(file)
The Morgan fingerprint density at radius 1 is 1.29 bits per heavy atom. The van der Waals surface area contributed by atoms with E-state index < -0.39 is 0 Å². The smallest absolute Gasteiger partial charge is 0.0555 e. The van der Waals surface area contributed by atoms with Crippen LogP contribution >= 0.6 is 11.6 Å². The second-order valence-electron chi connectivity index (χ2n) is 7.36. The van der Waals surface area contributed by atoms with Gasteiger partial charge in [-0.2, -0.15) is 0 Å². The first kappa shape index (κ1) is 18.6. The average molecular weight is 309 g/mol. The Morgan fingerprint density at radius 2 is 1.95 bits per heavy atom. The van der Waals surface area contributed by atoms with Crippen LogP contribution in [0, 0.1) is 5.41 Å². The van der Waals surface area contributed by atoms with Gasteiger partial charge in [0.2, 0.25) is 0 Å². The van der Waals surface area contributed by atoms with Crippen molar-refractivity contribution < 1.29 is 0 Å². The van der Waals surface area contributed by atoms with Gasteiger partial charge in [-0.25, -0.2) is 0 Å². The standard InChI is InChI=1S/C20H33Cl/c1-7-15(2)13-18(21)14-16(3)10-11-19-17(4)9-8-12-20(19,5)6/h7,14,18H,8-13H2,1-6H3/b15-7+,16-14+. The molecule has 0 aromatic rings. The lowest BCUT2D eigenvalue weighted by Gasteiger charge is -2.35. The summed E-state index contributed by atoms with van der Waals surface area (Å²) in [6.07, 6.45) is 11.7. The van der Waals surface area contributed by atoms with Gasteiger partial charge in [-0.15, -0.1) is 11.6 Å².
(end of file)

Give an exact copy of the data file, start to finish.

The Morgan fingerprint density at radius 1 is 1.29 bits per heavy atom. The van der Waals surface area contributed by atoms with E-state index < -0.39 is 0 Å². The smallest absolute Gasteiger partial charge is 0.0555 e. The van der Waals surface area contributed by atoms with Crippen LogP contribution >= 0.6 is 11.6 Å². The second-order valence-electron chi connectivity index (χ2n) is 7.36. The van der Waals surface area contributed by atoms with Gasteiger partial charge in [-0.2, -0.15) is 0 Å². The first kappa shape index (κ1) is 18.6. The average molecular weight is 309 g/mol. The Morgan fingerprint density at radius 2 is 1.95 bits per heavy atom. The van der Waals surface area contributed by atoms with Crippen LogP contribution in [0, 0.1) is 5.41 Å². The van der Waals surface area contributed by atoms with Gasteiger partial charge in [0.2, 0.25) is 0 Å². The van der Waals surface area contributed by atoms with Crippen molar-refractivity contribution < 1.29 is 0 Å². The van der Waals surface area contributed by atoms with Gasteiger partial charge in [-0.25, -0.2) is 0 Å². The standard InChI is InChI=1S/C20H33Cl/c1-7-15(2)13-18(21)14-16(3)10-11-19-17(4)9-8-12-20(19,5)6/h7,14,18H,8-13H2,1-6H3/b15-7+,16-14+. The molecule has 0 aromatic rings. The lowest BCUT2D eigenvalue weighted by Gasteiger charge is -2.35. The summed E-state index contributed by atoms with van der Waals surface area (Å²) in [6.07, 6.45) is 11.7. The van der Waals surface area contributed by atoms with Gasteiger partial charge in [-0.15, -0.1) is 11.6 Å².